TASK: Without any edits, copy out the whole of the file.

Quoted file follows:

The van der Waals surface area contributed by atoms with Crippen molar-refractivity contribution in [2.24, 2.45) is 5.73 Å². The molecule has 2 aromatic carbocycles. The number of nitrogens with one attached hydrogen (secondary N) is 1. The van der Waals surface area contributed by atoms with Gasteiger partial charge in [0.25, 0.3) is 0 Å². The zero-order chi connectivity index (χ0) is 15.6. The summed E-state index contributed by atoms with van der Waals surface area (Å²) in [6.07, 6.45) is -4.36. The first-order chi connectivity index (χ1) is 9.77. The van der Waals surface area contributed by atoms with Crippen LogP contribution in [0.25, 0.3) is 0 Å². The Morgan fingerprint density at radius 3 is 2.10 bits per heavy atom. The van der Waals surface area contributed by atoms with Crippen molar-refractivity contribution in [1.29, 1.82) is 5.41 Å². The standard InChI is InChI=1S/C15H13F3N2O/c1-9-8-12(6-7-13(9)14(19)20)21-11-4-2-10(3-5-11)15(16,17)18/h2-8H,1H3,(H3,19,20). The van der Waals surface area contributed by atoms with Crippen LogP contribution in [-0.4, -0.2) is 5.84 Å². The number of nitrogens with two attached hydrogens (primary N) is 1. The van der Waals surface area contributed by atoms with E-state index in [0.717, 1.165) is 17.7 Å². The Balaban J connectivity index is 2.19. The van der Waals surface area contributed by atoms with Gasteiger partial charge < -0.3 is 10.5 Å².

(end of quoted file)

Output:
The van der Waals surface area contributed by atoms with Crippen molar-refractivity contribution in [2.24, 2.45) is 5.73 Å². The molecule has 2 aromatic carbocycles. The number of nitrogens with one attached hydrogen (secondary N) is 1. The van der Waals surface area contributed by atoms with Gasteiger partial charge in [0.25, 0.3) is 0 Å². The zero-order chi connectivity index (χ0) is 15.6. The summed E-state index contributed by atoms with van der Waals surface area (Å²) in [6.07, 6.45) is -4.36. The first-order chi connectivity index (χ1) is 9.77. The van der Waals surface area contributed by atoms with Crippen LogP contribution in [0.25, 0.3) is 0 Å². The Morgan fingerprint density at radius 3 is 2.10 bits per heavy atom. The van der Waals surface area contributed by atoms with Crippen molar-refractivity contribution in [1.29, 1.82) is 5.41 Å². The standard InChI is InChI=1S/C15H13F3N2O/c1-9-8-12(6-7-13(9)14(19)20)21-11-4-2-10(3-5-11)15(16,17)18/h2-8H,1H3,(H3,19,20). The van der Waals surface area contributed by atoms with Crippen LogP contribution in [-0.4, -0.2) is 5.84 Å². The number of nitrogens with two attached hydrogens (primary N) is 1. The van der Waals surface area contributed by atoms with E-state index in [0.717, 1.165) is 17.7 Å². The Balaban J connectivity index is 2.19. The van der Waals surface area contributed by atoms with Gasteiger partial charge < -0.3 is 10.5 Å².